SBS have a full on dating show called Undressed.  You guessed it, couples meet for the first time and then …. Undress each other.  Talk about awkward.  For me as much as them.  They sit on a king sized bed in a bright, soulless white TV studio while a huge screen tells them what to do next in giant screaming text.  “TALK ABOUT YOUR MOST PAINFUL CHILDHOOD MOMENT.” “KISS EACH OTHER.” “SHOW YOUR TATTOOS AND PIERCINGS”.  “TAKE EACH OTHERS’ CLOTHES OFF”.

This is when I wriggle around in my seat.  It’s not sexy.  It’s just uncomfortable and I want to turn the lights down so they don’t have to see each other and neither do I.  It’s like the world’s worst First Dates meets Dating Nude (a show I can’t bear to watch).  Even worse, at the end of their few minutes together (it’s speed dating too) they have to punch YES or NO into an ipad by the bed in response to whether or not they want to see the other person again.  Dating is hard enough without rejection on a giant screen with the person sitting next to you.  Maybe it is better to lie to someone’s face and say “Let’s catch up again” as you walk off, knowing full well that’s never going to happen.

For light relief and an insight into dating in other cultures check out China’s If You Are the One.  It’s the ultimate dating game show where men pitch themselves at 24 single women who have all the power – they can turn him down by switching off the light on their console after just one look.  Harsh.  The male contestants create a cheesy video about their lives while the women decide if he meets their criteria or not.  If successfully matched, the couple gets to enjoy an overseas holiday (giving the airline a cheery endorsement at the end of the show).  If not they leave alone.  Broken.  The show has 50 million viewers. That’s a public humiliation I would never put myself through.  Being single is pretty good from where I’m sitting  (and watching).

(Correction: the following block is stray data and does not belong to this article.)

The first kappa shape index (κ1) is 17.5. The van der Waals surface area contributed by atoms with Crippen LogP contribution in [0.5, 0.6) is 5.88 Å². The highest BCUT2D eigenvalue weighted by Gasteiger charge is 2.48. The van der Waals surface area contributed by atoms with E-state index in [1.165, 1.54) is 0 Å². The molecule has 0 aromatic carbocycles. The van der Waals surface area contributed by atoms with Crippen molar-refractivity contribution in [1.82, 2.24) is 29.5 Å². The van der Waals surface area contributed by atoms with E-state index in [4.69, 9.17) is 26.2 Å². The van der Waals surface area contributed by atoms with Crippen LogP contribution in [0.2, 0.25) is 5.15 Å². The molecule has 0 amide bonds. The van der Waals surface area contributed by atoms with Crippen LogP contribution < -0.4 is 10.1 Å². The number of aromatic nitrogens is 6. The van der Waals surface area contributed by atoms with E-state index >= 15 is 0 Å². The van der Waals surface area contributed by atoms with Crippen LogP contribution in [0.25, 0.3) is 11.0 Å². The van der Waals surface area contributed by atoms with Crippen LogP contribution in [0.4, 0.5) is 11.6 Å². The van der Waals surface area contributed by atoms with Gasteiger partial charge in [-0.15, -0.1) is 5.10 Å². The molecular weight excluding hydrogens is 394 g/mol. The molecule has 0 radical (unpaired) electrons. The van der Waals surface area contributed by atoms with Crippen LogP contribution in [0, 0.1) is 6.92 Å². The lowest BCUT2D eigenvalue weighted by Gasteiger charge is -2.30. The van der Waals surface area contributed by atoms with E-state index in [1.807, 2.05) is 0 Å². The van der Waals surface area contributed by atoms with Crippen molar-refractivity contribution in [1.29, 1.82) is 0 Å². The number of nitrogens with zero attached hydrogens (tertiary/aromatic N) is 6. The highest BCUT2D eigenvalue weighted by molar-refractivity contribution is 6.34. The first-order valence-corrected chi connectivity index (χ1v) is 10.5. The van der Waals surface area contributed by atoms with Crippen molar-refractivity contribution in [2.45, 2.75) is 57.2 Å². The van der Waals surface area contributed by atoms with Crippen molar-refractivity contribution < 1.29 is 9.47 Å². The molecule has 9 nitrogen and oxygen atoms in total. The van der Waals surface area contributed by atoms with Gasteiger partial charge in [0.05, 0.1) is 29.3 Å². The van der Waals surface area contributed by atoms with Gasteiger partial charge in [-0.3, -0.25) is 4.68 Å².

Everything old is new again 

I have a new couch.  Actually it’s a new old couch.  I had my sofa re-covered and I couldn’t be happier.  I am the Queen of Recycling.  Or is that Reusing?

I’ve had my couch for quite a few years and love it.  It’s super comfortable and fits perfectly into the alcove in my living room.  But yes, it’s seen its fair share of action (not that type of action) and was looking a little worse for wear.

Or as Soccer God noted, “Tan, no one is gonna want to sit on that couch anymore.”  Good call.

Friends tried to talk me out of getting it re-covered.   “Just buy a new one, you can afford it”, they scoffed at me.  “You work hard, you deserve something new.”  “If it’s not any cheaper, why don’t you just buy a new couch?”  On and on they went, trying to convince me that brand new was better than repurposed.  

I was determined to go down the recycling / reusing angle.  A friend has devoted her life to buying secondhand and runs Buy Nothing New Month. I’m not as dedicated as she is but I want to limit the footprint I leave on this earth if I can.  Off I went on my couch reupholstery journey. 

I received three quotes from different outlets.  Two were pretty much the same, with the third at least $800 more.  The “does more expensive mean better quality” question trolled through my head.  Maybe.  Maybe not.  $800 is a stack of cash.  That could also buy me some new second hand bedside tables. 

After a thorough research process (Google) I went with my first choice – and emailed to ask what happened next in the process.  A short email came back in broken English explaining that I needed to go to a local fabric wholesaler and choose the colour and material I wanted, then they’d recover my couch within three weeks.  Perfect.